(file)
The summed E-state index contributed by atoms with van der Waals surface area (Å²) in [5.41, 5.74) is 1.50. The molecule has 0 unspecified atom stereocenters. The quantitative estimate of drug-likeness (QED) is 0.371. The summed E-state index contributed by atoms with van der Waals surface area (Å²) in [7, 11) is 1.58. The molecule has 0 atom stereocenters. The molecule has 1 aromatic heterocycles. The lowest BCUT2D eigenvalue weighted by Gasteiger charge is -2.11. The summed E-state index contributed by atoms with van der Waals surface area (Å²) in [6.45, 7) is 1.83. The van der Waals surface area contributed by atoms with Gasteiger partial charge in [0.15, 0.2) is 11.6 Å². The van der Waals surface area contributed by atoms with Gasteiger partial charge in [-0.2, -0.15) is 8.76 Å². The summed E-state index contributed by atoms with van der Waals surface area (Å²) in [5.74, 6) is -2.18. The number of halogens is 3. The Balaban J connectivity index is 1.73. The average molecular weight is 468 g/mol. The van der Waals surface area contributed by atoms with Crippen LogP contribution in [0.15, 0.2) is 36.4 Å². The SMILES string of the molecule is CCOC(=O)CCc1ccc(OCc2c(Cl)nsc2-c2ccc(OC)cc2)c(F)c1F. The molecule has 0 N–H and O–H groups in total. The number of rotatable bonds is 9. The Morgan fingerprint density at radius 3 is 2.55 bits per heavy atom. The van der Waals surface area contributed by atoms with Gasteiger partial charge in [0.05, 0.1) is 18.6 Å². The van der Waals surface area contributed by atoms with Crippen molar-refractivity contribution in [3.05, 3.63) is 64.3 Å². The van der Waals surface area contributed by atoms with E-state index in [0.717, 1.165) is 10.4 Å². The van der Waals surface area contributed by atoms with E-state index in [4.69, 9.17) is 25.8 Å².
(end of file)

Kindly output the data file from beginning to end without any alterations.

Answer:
The summed E-state index contributed by atoms with van der Waals surface area (Å²) in [5.41, 5.74) is 1.50. The molecule has 0 unspecified atom stereocenters. The quantitative estimate of drug-likeness (QED) is 0.371. The summed E-state index contributed by atoms with van der Waals surface area (Å²) in [7, 11) is 1.58. The molecule has 0 atom stereocenters. The molecule has 1 aromatic heterocycles. The lowest BCUT2D eigenvalue weighted by Gasteiger charge is -2.11. The summed E-state index contributed by atoms with van der Waals surface area (Å²) in [6.45, 7) is 1.83. The van der Waals surface area contributed by atoms with Gasteiger partial charge in [0.15, 0.2) is 11.6 Å². The van der Waals surface area contributed by atoms with Gasteiger partial charge in [-0.2, -0.15) is 8.76 Å². The summed E-state index contributed by atoms with van der Waals surface area (Å²) in [5.74, 6) is -2.18. The number of halogens is 3. The Balaban J connectivity index is 1.73. The average molecular weight is 468 g/mol. The van der Waals surface area contributed by atoms with Crippen LogP contribution in [0.15, 0.2) is 36.4 Å². The SMILES string of the molecule is CCOC(=O)CCc1ccc(OCc2c(Cl)nsc2-c2ccc(OC)cc2)c(F)c1F. The molecule has 0 N–H and O–H groups in total. The number of rotatable bonds is 9. The Morgan fingerprint density at radius 3 is 2.55 bits per heavy atom. The van der Waals surface area contributed by atoms with Gasteiger partial charge in [0.05, 0.1) is 18.6 Å². The van der Waals surface area contributed by atoms with Crippen molar-refractivity contribution in [3.05, 3.63) is 64.3 Å². The van der Waals surface area contributed by atoms with E-state index in [0.717, 1.165) is 10.4 Å². The van der Waals surface area contributed by atoms with E-state index in [4.69, 9.17) is 25.8 Å².